The divisions within the Conservative and Labour parties are so deep and so bitter, that I still have a hunch that the matter of Brexit will go out to the public again in some shape or form.
The momentum for a second referendum has lost ground in recent weeks.
A general election ought to be inconceivable. Which politician would vote for possible meltdown?
Boris Johnson wrote an article for the Daily Telegraph dismissing the notion of an election as ‘lunacy’ because the Conservative Party would be unable to fight on a common manifesto.
Jeremy Corbyn, on the other hand, wants an election but sees Downing Street within reach and does not want his party to splinter.
He does not care much what happens with Brexit. As is apparent in his comments in Ireland during the second Nice referendum, recently revealed to the wider public, he intensely dislikes the EU.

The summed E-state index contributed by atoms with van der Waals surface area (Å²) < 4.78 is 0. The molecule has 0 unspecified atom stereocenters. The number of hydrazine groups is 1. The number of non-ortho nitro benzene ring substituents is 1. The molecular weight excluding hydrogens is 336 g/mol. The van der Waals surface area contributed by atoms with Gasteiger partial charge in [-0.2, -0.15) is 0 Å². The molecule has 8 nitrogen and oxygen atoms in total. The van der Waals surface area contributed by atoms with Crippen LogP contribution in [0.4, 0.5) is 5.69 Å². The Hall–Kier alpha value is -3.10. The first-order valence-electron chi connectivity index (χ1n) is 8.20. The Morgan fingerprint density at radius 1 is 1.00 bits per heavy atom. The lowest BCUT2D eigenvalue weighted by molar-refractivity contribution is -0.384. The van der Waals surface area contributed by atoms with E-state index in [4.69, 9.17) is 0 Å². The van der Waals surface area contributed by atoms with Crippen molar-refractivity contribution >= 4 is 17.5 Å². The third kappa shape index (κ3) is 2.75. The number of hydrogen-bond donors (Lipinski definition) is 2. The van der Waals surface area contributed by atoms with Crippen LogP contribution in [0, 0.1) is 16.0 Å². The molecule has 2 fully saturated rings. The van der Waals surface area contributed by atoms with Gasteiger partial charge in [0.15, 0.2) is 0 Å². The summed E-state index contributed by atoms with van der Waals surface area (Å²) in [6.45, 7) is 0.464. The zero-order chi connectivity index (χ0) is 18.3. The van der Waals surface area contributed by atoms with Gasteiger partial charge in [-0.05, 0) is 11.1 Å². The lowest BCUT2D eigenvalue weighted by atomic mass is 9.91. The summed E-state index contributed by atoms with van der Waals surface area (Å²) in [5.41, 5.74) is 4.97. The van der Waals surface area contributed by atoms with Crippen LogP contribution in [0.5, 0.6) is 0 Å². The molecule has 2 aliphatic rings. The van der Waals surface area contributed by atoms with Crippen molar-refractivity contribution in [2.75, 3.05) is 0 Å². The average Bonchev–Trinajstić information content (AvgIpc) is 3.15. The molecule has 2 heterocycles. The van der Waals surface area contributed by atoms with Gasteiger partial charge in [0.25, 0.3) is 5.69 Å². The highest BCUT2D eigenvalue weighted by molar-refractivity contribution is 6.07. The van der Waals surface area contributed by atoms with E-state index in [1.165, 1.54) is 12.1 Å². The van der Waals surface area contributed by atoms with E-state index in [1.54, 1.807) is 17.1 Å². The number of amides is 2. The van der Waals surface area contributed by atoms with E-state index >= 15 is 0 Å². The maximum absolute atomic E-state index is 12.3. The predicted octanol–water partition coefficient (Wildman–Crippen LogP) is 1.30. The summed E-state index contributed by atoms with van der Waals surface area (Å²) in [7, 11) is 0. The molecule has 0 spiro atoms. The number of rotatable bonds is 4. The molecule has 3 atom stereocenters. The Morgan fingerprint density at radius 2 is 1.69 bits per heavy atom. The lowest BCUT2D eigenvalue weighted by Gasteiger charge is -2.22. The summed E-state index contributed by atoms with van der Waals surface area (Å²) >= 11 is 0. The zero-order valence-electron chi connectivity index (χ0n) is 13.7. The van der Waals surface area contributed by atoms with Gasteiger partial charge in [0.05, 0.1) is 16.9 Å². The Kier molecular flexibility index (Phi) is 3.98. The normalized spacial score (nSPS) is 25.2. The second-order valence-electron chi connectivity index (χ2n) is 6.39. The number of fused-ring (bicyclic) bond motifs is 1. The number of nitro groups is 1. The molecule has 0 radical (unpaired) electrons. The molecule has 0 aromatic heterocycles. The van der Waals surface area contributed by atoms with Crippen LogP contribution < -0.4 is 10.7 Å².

The determination of the Tories and Labour to see Brexit delivered and to hold together as parties ought to mean no general election now. But the problem is that it is becoming hard to hold all these contradictory strands together: wings within the Labour and Tory parties that despise each other and which have profoundly different visions for the future.
Also, various factions across Parliament that have wildly diverging views on Brexit or on the very unity of the United Kingdom.
So while the desire of the two main parties to hold together is very great, because a two-party system means they are more likely to hold power, we are close to a point where everything just blows apart.
• Ben Lowry (@BenLowry2) is News Letter deputy editor
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